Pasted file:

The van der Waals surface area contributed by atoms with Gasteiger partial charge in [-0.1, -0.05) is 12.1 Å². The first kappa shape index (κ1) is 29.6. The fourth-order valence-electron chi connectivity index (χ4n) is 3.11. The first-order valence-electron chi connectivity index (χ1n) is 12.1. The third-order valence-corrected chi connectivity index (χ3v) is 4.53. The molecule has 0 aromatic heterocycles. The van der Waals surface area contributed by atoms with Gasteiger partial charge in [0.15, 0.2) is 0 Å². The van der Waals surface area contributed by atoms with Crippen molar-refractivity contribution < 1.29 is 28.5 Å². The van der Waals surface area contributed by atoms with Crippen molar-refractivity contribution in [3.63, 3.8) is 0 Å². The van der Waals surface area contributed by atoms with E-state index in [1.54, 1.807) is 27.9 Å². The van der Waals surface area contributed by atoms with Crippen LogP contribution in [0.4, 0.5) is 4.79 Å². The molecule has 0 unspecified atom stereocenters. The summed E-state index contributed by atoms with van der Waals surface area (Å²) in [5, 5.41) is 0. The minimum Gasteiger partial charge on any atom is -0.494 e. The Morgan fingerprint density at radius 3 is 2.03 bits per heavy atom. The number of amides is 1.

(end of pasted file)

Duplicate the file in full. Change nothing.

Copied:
The van der Waals surface area contributed by atoms with Gasteiger partial charge in [-0.1, -0.05) is 12.1 Å². The first kappa shape index (κ1) is 29.6. The fourth-order valence-electron chi connectivity index (χ4n) is 3.11. The first-order valence-electron chi connectivity index (χ1n) is 12.1. The third-order valence-corrected chi connectivity index (χ3v) is 4.53. The molecule has 0 aromatic heterocycles. The van der Waals surface area contributed by atoms with Gasteiger partial charge in [0.15, 0.2) is 0 Å². The van der Waals surface area contributed by atoms with Crippen molar-refractivity contribution < 1.29 is 28.5 Å². The van der Waals surface area contributed by atoms with Crippen molar-refractivity contribution in [3.63, 3.8) is 0 Å². The van der Waals surface area contributed by atoms with E-state index in [1.54, 1.807) is 27.9 Å². The van der Waals surface area contributed by atoms with Crippen LogP contribution in [0.4, 0.5) is 4.79 Å². The molecule has 0 unspecified atom stereocenters. The summed E-state index contributed by atoms with van der Waals surface area (Å²) in [5, 5.41) is 0. The minimum Gasteiger partial charge on any atom is -0.494 e. The Morgan fingerprint density at radius 3 is 2.03 bits per heavy atom. The number of amides is 1.